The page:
Peak Foliage

Peak Foliage
October on Preston Pond

Brief History of Preston Pond

Born from glaciers about 13,500 years ago, the original pond was only what is now the wider north end. Probably about 10,000 years ago, as the modern forest started to take root, beavers colonized the pond and expanded it (old dams are under the water surface).

With the arrival of Europeans in New York and coastal New England, a vigorous fur trade grew in the 17th Century. Beavers are particularly vulnerable to trapping since they are easy to find and they were wiped out by the 18th Century. With no beavers to maintain the dams, Preston Pond drained and appears on 18th and 19th Century maps as only the smaller original glacial north end.

Reintroduction in the 1920's and 1930's led to beavers recolonizing Preston Pond. By chance, they arrived the same year my grandfather bought the property in 1946. Ever since then, beavers have lived unmolested (by humans) on Preston Pond - until February 2016. They have never caused flooding problems or over-eaten the surrounding forest stand to the point that they abandoned the pond. Their population has doubtlessly had its ups and downs, but they have managed their affairs here for the last 70 years as beavers did for millions of years: on their own, despite some of their top predators having been exterminated by humans.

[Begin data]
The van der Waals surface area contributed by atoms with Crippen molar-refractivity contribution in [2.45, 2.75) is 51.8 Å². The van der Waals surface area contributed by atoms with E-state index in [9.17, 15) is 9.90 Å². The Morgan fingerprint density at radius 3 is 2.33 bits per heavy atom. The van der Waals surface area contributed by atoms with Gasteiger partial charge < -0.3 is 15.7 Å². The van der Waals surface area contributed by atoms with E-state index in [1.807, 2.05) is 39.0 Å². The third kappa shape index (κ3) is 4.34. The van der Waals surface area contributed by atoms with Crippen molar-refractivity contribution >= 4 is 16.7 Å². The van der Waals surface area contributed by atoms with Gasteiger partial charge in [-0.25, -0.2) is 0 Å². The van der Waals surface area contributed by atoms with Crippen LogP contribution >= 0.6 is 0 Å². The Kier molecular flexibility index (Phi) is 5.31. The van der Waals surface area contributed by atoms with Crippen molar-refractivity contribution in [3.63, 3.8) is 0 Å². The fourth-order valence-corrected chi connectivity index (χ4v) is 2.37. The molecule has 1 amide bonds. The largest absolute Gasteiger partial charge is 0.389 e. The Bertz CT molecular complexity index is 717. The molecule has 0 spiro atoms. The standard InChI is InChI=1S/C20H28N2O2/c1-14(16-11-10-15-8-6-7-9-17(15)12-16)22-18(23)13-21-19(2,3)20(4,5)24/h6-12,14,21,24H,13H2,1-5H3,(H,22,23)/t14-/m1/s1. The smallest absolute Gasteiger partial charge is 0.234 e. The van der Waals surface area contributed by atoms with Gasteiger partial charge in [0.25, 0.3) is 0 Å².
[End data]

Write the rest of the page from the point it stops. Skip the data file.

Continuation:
Wednesday, May 25, 2016

May Chorus Upper Pond

This has always been one of the most captivating sounds to me: music dinosaurs listened to (well, not the owls, but the frogs). One of these days I will have to be hard-hearted and not bring the dogs along when I want to record frogs. They were pretty good really.

Been much going on and have been very inattentive to this blog. Have not been inattentive to the pond though. We have been at least out to and often around the pond every single day. Still no beavers on the main pond. There are at least one or two on the Upper Pond.

A Great Blue Heron has been hanging around a lot lately and the otters were back a few days ago. Brief visit. Haven't seen them since. The Barred Owls are finally making a bit of a racket. They have been unusually quiet much of this spring so far. The frogs are in full chorus though. A few nights before this video was recorded, Bonnie and I went up and Bonnie had to turn back. She had a headache and the intensity of the frog song was too much.

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